“We have a few states that have moved to require equal coverage for transition-related care. But most states still do not require that. And most transgender people are simply struggling to get the care that they need.”
Dr. Zil Goldstein, who specializes in serving the LGBT community, and who has transitioned herself, said that even if a client has insurance coverage on paper, it can be a challenge to sift through the red tape to receive transition-related care.
To be prescribed hormones, some providers require a psych evaluation and others still use a three to six month “real life experience” guideline, which means living as the gender a person identifies with, Goldstein said.
Even with a prescription, patients can still face challenges.
“I’ve written prescriptions for hormones and they’ve been rejected by the pharmacy,” Goldstein said. “Then the pharmacist has to call my office, we have to talk to the insurance company, the insurance company has to send us paperwork, we have to send it back to the insurance company, then the insurance company has to let the pharmacy know, the pharmacy has to let the patient know. Then, hopefully, the patient can pick up their prescription.”
If insurance does not cover the medication, hormone prices range from $60 from a compounding pharmacy -- which creates drugs tailored to a specific patient -- to $400 if the client receives a brand-name estrogen shot. Oral hormones can be a lot cheaper, but there’s some evidence they are not as safe, Goldstein said.
Some, like Ivana, turn to black market drugs. While it’s difficult to put a number on how many seek out services outside of the doctor’s office, Goldstein says, “a lot of people” go outside the medical system for these interventions. The costs of black market hormones vary widely. People will charge anywhere from $50 to $350 for a single shot of estrogen, Goldstein told ABC News.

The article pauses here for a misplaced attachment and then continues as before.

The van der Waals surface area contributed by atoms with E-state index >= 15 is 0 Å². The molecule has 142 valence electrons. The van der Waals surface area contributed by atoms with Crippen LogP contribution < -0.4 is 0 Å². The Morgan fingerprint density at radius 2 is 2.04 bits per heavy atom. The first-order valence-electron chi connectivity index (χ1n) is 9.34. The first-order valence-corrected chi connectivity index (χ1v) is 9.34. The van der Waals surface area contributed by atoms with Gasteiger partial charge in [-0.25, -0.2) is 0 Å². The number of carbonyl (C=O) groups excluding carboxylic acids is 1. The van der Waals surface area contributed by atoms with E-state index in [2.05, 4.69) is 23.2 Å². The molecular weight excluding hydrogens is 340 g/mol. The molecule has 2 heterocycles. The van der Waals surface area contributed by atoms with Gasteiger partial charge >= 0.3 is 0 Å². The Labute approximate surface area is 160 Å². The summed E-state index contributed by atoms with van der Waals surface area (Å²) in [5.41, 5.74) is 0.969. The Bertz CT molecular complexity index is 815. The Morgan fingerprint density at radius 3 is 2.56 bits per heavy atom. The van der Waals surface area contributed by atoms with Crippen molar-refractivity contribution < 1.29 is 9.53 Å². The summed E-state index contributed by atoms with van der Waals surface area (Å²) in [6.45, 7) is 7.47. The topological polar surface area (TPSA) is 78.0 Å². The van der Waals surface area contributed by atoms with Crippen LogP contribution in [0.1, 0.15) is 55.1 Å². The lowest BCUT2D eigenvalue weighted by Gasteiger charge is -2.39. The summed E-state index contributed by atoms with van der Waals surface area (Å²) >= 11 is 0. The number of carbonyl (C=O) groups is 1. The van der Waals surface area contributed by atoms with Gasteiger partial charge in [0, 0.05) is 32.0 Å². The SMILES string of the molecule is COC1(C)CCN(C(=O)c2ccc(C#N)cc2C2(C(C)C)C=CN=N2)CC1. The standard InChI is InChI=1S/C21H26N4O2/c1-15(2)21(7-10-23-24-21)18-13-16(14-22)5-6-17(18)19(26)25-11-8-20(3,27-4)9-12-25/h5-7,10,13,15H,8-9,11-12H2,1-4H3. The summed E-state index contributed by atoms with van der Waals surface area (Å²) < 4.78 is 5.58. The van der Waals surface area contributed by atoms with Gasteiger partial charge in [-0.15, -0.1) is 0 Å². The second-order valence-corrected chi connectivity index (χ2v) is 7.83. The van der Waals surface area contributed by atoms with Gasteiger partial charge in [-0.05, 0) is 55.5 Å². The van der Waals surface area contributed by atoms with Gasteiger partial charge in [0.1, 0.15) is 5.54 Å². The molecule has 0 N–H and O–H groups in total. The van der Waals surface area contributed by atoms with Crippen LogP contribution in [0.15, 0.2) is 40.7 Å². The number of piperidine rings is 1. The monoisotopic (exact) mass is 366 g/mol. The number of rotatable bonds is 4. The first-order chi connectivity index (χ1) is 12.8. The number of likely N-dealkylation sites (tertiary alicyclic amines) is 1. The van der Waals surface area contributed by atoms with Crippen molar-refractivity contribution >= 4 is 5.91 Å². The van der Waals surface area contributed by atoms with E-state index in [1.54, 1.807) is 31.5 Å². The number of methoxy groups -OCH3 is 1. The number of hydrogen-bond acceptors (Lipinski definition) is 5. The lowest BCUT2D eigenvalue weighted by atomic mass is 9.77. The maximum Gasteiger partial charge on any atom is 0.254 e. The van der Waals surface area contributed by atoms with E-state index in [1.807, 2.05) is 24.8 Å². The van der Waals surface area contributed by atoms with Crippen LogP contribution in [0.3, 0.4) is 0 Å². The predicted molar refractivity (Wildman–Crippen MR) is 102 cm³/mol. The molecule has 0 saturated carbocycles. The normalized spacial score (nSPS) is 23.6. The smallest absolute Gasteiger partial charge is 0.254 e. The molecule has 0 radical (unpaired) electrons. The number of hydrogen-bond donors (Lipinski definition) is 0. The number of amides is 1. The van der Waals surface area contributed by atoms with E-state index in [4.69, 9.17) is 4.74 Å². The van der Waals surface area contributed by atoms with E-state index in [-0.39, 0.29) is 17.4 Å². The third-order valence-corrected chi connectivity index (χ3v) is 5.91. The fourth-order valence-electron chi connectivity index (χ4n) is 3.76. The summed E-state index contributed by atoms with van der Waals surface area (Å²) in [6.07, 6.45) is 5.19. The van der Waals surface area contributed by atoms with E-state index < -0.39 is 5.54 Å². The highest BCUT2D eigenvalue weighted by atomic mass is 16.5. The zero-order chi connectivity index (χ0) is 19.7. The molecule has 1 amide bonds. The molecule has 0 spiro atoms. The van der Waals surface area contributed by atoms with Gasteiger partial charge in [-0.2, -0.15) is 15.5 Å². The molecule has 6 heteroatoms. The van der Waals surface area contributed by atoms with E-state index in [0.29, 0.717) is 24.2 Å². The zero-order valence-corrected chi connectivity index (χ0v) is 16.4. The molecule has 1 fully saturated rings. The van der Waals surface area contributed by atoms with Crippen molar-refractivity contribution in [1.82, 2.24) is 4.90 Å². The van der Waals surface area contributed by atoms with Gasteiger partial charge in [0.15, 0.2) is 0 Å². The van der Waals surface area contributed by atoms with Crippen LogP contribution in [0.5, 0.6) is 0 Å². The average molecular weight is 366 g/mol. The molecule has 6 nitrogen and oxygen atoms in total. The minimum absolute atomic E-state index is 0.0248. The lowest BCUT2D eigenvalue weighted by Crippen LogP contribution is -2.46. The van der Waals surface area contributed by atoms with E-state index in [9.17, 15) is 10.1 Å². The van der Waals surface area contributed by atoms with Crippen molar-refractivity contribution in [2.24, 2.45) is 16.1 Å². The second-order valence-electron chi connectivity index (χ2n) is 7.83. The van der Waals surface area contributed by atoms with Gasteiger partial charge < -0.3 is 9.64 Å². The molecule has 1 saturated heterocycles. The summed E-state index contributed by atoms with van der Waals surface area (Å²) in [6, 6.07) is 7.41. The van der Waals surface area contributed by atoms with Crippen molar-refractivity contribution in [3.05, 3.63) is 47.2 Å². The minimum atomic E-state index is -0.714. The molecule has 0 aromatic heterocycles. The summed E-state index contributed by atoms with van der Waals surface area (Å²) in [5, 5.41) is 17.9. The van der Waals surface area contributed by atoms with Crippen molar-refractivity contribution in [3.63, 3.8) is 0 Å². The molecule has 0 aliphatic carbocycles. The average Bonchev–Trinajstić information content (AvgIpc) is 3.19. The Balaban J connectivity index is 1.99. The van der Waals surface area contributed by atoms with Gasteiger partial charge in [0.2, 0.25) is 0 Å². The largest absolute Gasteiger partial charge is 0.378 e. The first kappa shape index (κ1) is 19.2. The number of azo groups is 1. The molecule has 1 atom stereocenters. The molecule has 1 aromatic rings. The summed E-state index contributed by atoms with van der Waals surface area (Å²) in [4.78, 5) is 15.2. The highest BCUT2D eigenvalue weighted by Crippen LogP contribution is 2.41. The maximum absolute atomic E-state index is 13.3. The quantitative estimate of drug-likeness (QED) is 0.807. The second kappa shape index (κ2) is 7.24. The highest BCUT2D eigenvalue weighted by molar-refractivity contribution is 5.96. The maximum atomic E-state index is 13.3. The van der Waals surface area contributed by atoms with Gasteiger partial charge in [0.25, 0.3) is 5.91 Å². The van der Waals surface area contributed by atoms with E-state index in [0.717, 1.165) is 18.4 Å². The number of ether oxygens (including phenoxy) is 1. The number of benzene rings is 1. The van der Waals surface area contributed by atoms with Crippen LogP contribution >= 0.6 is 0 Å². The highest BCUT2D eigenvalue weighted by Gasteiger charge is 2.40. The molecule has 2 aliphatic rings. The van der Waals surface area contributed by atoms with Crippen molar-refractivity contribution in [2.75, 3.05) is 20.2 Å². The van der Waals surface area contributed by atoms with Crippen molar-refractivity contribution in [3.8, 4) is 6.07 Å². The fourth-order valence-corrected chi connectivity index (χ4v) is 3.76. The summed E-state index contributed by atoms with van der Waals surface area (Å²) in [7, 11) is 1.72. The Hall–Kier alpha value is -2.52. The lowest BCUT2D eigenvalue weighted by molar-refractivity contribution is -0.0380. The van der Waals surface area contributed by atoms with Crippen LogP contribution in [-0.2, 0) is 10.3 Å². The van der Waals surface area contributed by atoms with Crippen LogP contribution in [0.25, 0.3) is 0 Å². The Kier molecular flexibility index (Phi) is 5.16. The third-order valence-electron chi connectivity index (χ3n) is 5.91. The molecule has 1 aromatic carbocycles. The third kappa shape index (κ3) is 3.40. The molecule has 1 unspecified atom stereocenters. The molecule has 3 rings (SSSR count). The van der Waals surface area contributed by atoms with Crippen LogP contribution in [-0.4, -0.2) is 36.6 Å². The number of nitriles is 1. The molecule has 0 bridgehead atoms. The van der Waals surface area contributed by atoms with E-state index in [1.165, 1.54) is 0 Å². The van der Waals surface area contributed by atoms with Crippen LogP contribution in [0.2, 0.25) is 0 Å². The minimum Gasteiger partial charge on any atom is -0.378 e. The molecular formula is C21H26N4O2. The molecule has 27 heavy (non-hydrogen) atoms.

But using drugs without a doctor’s supervision can be dangerous. Although Ivana said she has no known health complications from using black market drugs, she knew people who weren’t as lucky.
“When you do the black market drugs you don’t have doctors to check the hormone levels,” Ivana said. “I knew someone back in the late-‘90s; she ended up dying. I think her kidneys failed or something.”
For those seeking to alter their body shape, silicone shots are often used as a cheaper alternative to cosmetic surgery. Also termed “silicon pumping,” the practice can be extremely dangerous, doctors say. After being injected under the patient’s skin, silicon can slip into the bloodstream. The injection itself is sometimes thinned with dish soap or motor oil before being injected into the body.
In September, a woman in New York City died after having silicone injected into her buttocks. Four years ago, a dancer from London died after low-grade silicone traveled to her lungs.
“So all of this stuff sounds really extreme and I’m sure some people are thinking, ‘Well, why would someone do that to themselves?’” Goldstein told ABC News. “But it’s really, incredibly distressing to feel like your body doesn’t match who you are.”